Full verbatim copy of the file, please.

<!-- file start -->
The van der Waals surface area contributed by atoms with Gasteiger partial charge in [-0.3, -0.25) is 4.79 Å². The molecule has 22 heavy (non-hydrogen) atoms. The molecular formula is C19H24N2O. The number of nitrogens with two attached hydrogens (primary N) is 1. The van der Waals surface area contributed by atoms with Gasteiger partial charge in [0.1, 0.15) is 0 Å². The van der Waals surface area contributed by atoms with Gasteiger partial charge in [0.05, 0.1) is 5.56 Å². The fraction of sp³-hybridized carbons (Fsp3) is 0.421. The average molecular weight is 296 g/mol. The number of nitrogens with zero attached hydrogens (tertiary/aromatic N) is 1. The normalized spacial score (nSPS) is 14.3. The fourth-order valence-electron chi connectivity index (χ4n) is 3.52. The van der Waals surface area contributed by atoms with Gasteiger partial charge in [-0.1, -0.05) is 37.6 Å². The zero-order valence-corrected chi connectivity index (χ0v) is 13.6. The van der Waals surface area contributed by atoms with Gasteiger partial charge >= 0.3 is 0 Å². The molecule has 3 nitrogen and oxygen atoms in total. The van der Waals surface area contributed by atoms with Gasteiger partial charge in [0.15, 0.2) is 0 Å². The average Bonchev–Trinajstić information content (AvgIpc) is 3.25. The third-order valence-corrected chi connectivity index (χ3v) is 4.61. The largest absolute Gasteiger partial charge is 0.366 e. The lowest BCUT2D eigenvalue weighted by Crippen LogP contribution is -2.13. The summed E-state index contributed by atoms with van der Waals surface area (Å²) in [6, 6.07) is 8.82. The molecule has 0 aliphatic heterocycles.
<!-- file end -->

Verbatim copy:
The van der Waals surface area contributed by atoms with Gasteiger partial charge in [-0.3, -0.25) is 4.79 Å². The molecule has 22 heavy (non-hydrogen) atoms. The molecular formula is C19H24N2O. The number of nitrogens with two attached hydrogens (primary N) is 1. The van der Waals surface area contributed by atoms with Gasteiger partial charge in [0.1, 0.15) is 0 Å². The van der Waals surface area contributed by atoms with Gasteiger partial charge in [0.05, 0.1) is 5.56 Å². The fraction of sp³-hybridized carbons (Fsp3) is 0.421. The average molecular weight is 296 g/mol. The number of nitrogens with zero attached hydrogens (tertiary/aromatic N) is 1. The normalized spacial score (nSPS) is 14.3. The fourth-order valence-electron chi connectivity index (χ4n) is 3.52. The van der Waals surface area contributed by atoms with Gasteiger partial charge in [-0.1, -0.05) is 37.6 Å². The zero-order valence-corrected chi connectivity index (χ0v) is 13.6. The van der Waals surface area contributed by atoms with Gasteiger partial charge >= 0.3 is 0 Å². The molecule has 3 nitrogen and oxygen atoms in total. The van der Waals surface area contributed by atoms with Gasteiger partial charge in [0.15, 0.2) is 0 Å². The average Bonchev–Trinajstić information content (AvgIpc) is 3.25. The third-order valence-corrected chi connectivity index (χ3v) is 4.61. The largest absolute Gasteiger partial charge is 0.366 e. The lowest BCUT2D eigenvalue weighted by Crippen LogP contribution is -2.13. The summed E-state index contributed by atoms with van der Waals surface area (Å²) in [6, 6.07) is 8.82. The molecule has 0 aliphatic heterocycles.